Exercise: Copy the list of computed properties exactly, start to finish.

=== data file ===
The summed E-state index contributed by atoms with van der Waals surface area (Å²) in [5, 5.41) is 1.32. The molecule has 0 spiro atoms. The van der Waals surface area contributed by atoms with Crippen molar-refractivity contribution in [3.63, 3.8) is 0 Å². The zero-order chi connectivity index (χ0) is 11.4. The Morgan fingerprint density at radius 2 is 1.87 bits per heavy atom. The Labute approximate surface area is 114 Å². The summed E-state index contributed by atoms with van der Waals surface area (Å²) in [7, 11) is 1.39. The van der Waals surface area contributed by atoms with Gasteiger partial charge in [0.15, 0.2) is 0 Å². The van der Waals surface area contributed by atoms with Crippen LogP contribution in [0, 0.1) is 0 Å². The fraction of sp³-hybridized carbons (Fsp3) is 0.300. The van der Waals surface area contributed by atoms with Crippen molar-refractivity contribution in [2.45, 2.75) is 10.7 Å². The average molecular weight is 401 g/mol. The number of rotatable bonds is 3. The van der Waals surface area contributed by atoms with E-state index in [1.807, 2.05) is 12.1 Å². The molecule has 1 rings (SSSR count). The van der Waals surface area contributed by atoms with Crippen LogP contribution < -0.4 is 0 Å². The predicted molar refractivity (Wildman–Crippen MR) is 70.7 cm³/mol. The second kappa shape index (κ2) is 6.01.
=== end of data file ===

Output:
The summed E-state index contributed by atoms with van der Waals surface area (Å²) in [5, 5.41) is 1.32. The molecule has 0 spiro atoms. The van der Waals surface area contributed by atoms with Crippen molar-refractivity contribution in [3.63, 3.8) is 0 Å². The zero-order chi connectivity index (χ0) is 11.4. The Morgan fingerprint density at radius 2 is 1.87 bits per heavy atom. The Labute approximate surface area is 114 Å². The summed E-state index contributed by atoms with van der Waals surface area (Å²) in [7, 11) is 1.39. The van der Waals surface area contributed by atoms with Gasteiger partial charge in [0.15, 0.2) is 0 Å². The van der Waals surface area contributed by atoms with Crippen LogP contribution in [0, 0.1) is 0 Å². The fraction of sp³-hybridized carbons (Fsp3) is 0.300. The van der Waals surface area contributed by atoms with Crippen molar-refractivity contribution in [2.45, 2.75) is 10.7 Å². The average molecular weight is 401 g/mol. The number of rotatable bonds is 3. The van der Waals surface area contributed by atoms with E-state index in [1.807, 2.05) is 12.1 Å². The molecule has 1 rings (SSSR count). The van der Waals surface area contributed by atoms with Crippen LogP contribution < -0.4 is 0 Å². The predicted molar refractivity (Wildman–Crippen MR) is 70.7 cm³/mol. The second kappa shape index (κ2) is 6.01.